The Agent; By Arthur Klebanoff; Texere pounds; 18.99
Literary agency has to be as near to perfection as any business model can be. Your start-up costs are negligible: a telephone and PC are the bare necessities, and a small office in New York or London, the twin suns around which the publishing industry orbits, is advisable.
Once you are up and running, your overheads will remain relatively modest. And, thanks to the international copyright laws, the deals you make today could continue to generate income for you - and your heirs - for as long as 70 years after the death of the author, your client.
Arthur Klebanoff, an entrepreneur by temperament, was quick to see the beauty in the business of agenting, of managing talent. Having graduated from Yale College in 1965, he embarked on a career in politics, working in New York's City Hall before moving in 1969 to the White House to work with Pat Moynihan, senior counsellor to Richard Nixon. Klebanoff resigned a year later, went to Harvard Law School and in 1973 joined Mort Janklow and Jerry Traum's New York law firm as an associate.
Janklow was bored with the law and fell happily into agenting when an important client of his insisted that Janklow handle a publishing deal on his behalf. Klebanoff assisted Janklow, and soon both had all but abandoned law for publishing.
One of their first literary clients was Judith Krantz. Paperback rights to her first novel, Scruples, were acquired for dollars 500,000. The book sold well. Paperback rights to Krantz's second novel, Princess Daisy, were acquired for dollars 3 million.
Within five years of entering the publishing fray, Janklow, Traum and Klebanoff had clocked up some of the biggest deals the industry had ever seen - provoking Dick Snyder, then CEO of Simon & Schuster, to yell at Janklow down the phone: 'You're destroying publishing!'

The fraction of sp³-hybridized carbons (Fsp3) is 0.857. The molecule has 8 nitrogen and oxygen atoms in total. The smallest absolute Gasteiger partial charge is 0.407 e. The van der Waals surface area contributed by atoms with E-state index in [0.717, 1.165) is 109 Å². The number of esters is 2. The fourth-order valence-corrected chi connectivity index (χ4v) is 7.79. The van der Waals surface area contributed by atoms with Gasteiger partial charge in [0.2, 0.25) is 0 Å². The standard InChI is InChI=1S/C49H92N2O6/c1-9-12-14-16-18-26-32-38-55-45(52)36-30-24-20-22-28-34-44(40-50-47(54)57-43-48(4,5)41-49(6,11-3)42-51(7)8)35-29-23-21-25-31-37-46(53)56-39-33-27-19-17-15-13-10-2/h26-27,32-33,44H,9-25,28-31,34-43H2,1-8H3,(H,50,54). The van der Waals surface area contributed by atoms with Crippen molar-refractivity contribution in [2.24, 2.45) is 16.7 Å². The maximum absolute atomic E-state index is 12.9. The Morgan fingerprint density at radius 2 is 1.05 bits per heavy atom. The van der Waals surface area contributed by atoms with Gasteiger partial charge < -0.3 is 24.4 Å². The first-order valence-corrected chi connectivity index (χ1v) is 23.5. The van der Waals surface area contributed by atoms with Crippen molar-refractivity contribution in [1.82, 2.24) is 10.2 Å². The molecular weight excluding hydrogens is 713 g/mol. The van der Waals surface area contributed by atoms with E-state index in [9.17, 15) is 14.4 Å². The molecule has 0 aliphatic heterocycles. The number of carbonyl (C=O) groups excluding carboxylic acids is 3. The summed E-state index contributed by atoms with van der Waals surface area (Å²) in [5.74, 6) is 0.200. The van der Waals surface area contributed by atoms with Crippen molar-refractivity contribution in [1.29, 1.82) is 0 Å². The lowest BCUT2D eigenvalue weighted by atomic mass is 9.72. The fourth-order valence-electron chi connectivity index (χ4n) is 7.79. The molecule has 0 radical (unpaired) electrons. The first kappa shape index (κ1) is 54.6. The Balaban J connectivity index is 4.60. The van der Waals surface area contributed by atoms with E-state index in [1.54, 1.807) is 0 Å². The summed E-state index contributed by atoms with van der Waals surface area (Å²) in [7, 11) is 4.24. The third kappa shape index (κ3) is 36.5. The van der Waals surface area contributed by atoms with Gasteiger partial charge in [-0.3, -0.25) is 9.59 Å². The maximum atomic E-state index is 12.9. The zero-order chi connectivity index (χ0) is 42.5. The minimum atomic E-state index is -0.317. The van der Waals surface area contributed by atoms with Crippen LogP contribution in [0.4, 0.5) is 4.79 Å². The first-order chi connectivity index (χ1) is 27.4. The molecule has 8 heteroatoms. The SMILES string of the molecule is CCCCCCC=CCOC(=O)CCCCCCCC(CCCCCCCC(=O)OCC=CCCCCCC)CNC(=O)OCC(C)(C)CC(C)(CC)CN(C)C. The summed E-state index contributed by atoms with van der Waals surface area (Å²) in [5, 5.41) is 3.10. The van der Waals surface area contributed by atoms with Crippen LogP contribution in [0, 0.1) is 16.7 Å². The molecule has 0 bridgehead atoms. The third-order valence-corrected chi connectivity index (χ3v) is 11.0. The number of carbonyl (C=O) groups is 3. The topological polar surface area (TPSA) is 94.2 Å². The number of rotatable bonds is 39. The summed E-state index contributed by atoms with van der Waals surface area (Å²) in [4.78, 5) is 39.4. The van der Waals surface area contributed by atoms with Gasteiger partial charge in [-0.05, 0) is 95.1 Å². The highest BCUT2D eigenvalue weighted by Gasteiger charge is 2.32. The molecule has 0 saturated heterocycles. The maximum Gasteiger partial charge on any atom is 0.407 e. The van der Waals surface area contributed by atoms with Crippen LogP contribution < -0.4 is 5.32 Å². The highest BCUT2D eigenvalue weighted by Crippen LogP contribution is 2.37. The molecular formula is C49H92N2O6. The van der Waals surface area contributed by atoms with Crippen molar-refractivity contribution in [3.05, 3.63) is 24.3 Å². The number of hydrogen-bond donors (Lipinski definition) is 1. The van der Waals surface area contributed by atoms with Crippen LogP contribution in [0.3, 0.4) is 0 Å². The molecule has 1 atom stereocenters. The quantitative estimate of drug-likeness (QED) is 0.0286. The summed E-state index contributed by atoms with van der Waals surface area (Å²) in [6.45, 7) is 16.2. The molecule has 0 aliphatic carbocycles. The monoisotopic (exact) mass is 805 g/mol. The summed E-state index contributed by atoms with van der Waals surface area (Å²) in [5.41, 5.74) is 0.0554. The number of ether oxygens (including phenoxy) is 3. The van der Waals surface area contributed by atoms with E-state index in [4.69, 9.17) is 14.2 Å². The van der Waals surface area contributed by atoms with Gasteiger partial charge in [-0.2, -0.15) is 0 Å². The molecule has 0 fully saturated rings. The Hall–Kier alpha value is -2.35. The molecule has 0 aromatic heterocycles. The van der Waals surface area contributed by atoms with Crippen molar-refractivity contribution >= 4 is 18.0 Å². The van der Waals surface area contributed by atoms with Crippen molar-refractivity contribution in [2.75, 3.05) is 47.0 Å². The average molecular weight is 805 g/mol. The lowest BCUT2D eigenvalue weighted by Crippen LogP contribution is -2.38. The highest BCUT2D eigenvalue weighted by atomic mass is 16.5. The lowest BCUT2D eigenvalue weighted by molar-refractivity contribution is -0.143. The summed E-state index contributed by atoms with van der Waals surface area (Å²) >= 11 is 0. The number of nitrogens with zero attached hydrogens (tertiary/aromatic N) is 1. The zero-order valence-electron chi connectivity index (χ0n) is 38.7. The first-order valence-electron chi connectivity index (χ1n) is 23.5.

Given the scale and speed of growth of the enterprise, who wouldn't be smitten by it? Little wonder that Klebanoff still carries the engraved Cartier pen given to him by Barbara Taylor Bradford in thanks for a seven-figure deal 'to remind me every day what I like about the agenting business'.
It can indeed be a hugely exciting and rewarding industry. Consider the case of London-based agent Christopher Little. Just a few years ago, he was sent a manuscript by an unpublished children's author. He liked it, took on the author as a client and started submitting her novel to publishers, a dozen of whom rejected it before one bought it for the modest sum of pounds 2,500 (agent's commission: pounds 250).
We are, of course, talking about JK Rowling, whose earnings to date from Harry Potter have been estimated at pounds 65 milion (agent's commission: pounds 10 million or more).
In 1983, Klebanoff quit Janklow's firm to set up shop on his own account and he has never looked back; he worked for some time in close association with Mark McCormack and IMG and, in 1993, consolidated and broadened his business with the acquisition of the Scott Meredith agency.
With his keen eye for new ways to exploit intellectual property, Klebanoff has in recent years put his faith in the new media, and his electronic book company, RosettaBooks, aims to be the early bird catching the worm in that infant market.
Klebanoff is undoubtedly a good and successful agent, but a writer he is not. The Agent is a dry and unremittingly straightforward memoir of a career, despite the author's protestations to the contrary in his preface.
The book's cover is an arty shot of a restaurant table, but there are no tales of long lunches, boozy indiscretions or deals signed on tablecloths. He declares that his book 'is a story of transitions and challenges'. If you really want an enjoyable taste of the transitions and challenges an agent might meet, of the profession's highs and lows, what it's like to represent talent, to make the break and set up on your own, then get down to your local video rental outlet and take home a copy of Jerry Maguire.